On the Fool’s Journey, we watch the Fool archetype shift and change from the naïve explorer, playful adventurer and awe inspired wanderer, spontaneous creator and storyteller, to wise elder or the Divine Fool. This happens by the Fool instinctually risking change when it is needed, reinventing self when needed, and not getting stuck in any one expression or part of self. The Fool essence in us needs to stay open and free to stay inspired to receive divine wisdom, connect to Spirit, and stay authentic.
As children, we all start off with a strong connection to this archetype. As we travel with the next 21 archetypes, through the spiral of the tarot journey, we can choose to keep our inner Fool essence alive and fresh, or we can forget that we are spiritual beings have a human experience and become attached to the form or expression of one or more of the archetypes that we meet on our growth journey. The Fool is there to remind us to travel lightly, laugh at ourselves, and stay in creative process in a free authentic way.
One of the most important tasks of the Fool is to learn to leap. When we look at a tarot deck, we see the Fool standing on the edge of a cliff, ready to leap. Leaping is no small feat. But without learning to leap we become fearful. We stay stuck in situations that we outgrow, stay with people that limit us, and environments that no longer inspire us. Leaping means we stay alive and awake in the journey of becoming. We all leap differently at different times.
As young children it may be out of sheer joy and amazement of finding out what’s around the corner. As an older child it could be driven by a desire to see what you can learn, express, and be. As a teen it may be fueled by a deep desire to find your identity and talents. As an adult it could be fueled by a desire find and follow your passion and have a meaningful and joyful life. As an elder it may be focused on finding meaning, giving back, and feeling a spiritual connection to life.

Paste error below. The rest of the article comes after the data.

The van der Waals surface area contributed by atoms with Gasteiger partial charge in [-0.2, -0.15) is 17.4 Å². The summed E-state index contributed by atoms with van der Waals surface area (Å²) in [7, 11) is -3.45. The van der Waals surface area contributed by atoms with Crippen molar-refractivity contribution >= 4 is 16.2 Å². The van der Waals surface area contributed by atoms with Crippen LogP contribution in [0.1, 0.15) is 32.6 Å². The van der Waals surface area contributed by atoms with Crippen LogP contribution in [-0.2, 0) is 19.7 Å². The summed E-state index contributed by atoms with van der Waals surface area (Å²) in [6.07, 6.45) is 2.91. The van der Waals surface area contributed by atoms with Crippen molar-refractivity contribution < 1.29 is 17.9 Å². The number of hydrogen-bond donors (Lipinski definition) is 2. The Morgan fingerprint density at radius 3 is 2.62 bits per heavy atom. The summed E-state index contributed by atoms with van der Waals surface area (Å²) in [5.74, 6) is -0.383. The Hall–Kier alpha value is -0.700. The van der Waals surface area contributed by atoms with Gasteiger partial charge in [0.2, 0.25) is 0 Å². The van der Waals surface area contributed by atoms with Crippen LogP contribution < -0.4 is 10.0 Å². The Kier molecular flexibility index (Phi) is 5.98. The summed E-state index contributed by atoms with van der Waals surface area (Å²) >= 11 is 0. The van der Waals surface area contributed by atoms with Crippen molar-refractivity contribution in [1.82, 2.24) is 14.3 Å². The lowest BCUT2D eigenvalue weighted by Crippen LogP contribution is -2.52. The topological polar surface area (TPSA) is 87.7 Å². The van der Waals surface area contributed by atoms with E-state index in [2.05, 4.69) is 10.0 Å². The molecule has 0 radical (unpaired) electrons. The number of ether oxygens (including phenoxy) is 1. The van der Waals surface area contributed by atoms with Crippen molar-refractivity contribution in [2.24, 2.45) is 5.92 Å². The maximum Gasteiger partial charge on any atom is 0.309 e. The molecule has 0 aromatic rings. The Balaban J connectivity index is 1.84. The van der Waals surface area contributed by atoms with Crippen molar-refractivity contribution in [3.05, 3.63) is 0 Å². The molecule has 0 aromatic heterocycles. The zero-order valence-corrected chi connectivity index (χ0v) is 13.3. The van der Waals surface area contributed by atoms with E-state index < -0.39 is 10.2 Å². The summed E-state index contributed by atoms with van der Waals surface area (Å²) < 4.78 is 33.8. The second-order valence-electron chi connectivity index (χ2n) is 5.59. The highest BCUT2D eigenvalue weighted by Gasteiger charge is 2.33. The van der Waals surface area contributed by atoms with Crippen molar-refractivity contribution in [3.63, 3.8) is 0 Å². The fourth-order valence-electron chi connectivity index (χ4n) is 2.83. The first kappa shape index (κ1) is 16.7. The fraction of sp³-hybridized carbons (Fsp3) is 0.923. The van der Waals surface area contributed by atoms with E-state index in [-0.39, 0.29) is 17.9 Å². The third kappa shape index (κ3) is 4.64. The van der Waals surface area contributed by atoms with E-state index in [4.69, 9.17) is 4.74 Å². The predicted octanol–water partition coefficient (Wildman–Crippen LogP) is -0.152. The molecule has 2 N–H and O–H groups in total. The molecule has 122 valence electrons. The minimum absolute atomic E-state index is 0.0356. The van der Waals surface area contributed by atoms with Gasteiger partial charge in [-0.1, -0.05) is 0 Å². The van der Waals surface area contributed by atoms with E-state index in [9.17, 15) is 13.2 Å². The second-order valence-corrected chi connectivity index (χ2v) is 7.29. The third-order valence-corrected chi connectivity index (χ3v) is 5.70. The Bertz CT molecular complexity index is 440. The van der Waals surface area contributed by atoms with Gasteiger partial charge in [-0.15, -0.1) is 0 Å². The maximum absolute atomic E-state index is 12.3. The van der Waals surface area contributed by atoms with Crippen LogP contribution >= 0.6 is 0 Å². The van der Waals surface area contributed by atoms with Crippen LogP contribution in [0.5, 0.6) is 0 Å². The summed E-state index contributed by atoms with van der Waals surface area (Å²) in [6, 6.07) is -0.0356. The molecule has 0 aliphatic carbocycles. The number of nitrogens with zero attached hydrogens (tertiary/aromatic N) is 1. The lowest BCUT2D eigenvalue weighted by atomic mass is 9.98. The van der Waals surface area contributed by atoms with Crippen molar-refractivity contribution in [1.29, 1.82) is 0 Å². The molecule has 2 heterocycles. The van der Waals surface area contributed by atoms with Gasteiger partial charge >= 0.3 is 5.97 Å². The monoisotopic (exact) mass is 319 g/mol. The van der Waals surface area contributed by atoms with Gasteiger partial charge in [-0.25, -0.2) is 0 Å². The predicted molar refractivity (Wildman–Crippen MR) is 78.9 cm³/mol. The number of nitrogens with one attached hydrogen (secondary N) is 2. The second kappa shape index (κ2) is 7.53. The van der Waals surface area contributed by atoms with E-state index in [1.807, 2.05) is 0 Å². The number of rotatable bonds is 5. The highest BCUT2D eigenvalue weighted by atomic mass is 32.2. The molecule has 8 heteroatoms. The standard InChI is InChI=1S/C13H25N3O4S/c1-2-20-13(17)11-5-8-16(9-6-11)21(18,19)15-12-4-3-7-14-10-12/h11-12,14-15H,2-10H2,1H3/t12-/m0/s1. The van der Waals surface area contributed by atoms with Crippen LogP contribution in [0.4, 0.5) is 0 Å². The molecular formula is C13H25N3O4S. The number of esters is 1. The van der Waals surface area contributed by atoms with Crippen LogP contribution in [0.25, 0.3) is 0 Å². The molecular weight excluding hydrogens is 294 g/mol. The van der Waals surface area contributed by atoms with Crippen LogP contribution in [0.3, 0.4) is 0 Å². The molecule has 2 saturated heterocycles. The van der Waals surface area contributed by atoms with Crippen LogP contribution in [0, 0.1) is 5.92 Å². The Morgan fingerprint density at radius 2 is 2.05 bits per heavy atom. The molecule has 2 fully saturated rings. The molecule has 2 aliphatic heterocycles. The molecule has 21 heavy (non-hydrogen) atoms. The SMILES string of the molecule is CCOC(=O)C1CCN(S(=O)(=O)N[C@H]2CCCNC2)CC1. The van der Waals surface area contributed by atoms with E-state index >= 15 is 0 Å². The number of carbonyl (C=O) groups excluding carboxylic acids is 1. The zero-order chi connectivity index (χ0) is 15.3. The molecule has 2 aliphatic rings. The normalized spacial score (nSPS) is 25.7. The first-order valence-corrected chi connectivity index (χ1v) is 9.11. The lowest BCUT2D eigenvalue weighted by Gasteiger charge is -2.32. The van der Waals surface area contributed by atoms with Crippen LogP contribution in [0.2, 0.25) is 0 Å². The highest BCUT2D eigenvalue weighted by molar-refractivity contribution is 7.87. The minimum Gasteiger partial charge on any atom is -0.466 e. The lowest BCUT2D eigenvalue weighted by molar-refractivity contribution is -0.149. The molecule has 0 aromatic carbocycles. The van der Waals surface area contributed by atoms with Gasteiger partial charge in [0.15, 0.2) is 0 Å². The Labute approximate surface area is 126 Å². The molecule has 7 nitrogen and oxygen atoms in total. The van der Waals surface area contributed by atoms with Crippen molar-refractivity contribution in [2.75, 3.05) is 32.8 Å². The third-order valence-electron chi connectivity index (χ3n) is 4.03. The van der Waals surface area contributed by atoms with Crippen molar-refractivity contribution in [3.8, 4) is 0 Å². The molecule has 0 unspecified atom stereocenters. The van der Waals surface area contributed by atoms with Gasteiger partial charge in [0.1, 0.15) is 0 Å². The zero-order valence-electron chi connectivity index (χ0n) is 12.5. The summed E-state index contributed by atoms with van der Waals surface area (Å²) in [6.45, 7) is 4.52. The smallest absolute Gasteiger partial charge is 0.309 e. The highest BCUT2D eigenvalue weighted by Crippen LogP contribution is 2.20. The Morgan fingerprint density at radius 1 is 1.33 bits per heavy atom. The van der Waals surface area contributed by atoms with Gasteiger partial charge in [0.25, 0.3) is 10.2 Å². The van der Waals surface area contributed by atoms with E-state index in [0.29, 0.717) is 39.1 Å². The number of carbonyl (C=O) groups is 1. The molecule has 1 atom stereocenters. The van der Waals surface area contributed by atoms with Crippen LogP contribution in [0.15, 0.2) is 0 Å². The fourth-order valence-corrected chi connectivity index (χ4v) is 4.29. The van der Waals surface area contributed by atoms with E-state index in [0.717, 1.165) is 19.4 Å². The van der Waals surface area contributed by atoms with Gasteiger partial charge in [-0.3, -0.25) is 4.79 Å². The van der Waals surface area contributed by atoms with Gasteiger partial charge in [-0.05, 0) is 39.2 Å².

“Living is a form of not being sure, not knowing what’s next or how. The moment you know how, you begin to die a little. The artist never entirely knows. We guess. We may be wrong, but we take leap after leap in the dark.” -Agnes De Mille
What has been your history with taking risks, leaping, and living a spontaneous, adventurous life? Have you befriended your Fool or been afraid to dance with her? When I chart my Fool’s journey, I see a ride through ups and downs and sometimes leaps from dizzying heights. Twice with my partner, we sold all we owned and travelled to Europe and North Africa the first time, and the South Pacific the second time. Those leaps of faith changed our lives in wonderful rich ways. Other times I couldn’t move, leap or risk leaving friends, jobs or situations that hemmed me in and kept me in fear. Whenever I could act with my instinctive Fool energy, I could leave in the right time in the right way. When I became overwhelmed with fear, trauma, or shame I stayed in situations that caused me to suffer.
This archetype can be an ally and a friend. It can also manifest as the dark side of the Fool in your life as when you make rash unreasonable reactive decisions born out of anger, and trauma responses. It can make you want to hide in shame and disappointment when it emerges as part of you that replies in a thoughtless, hurtful, and uninformed way. We need this energy to stay in the creative flow and move through life in a fluid creative way.
Living with our Fool Archetype can be exhilarating and/or terrifying.
In the course The Fool’s Journey therapist Karen Wallace invites us to explore, through expressive therapy and several Major Arcana of the tarot, how the Fool appears in our life and what it needs to move forward. Karen’s warm creative guidance shows us how to play, create, and learn more about our past, present, and future relationship with this archetype. Learn More Here.
Karen Wallace, M.Ed, BCATR, is an expressive art psychotherapist, writer and teacher. She works to combine the mythic poetic world of tarot, poetry, and art with the world of psychology, trauma theory, and embodiment.More Posts by Karen Wallace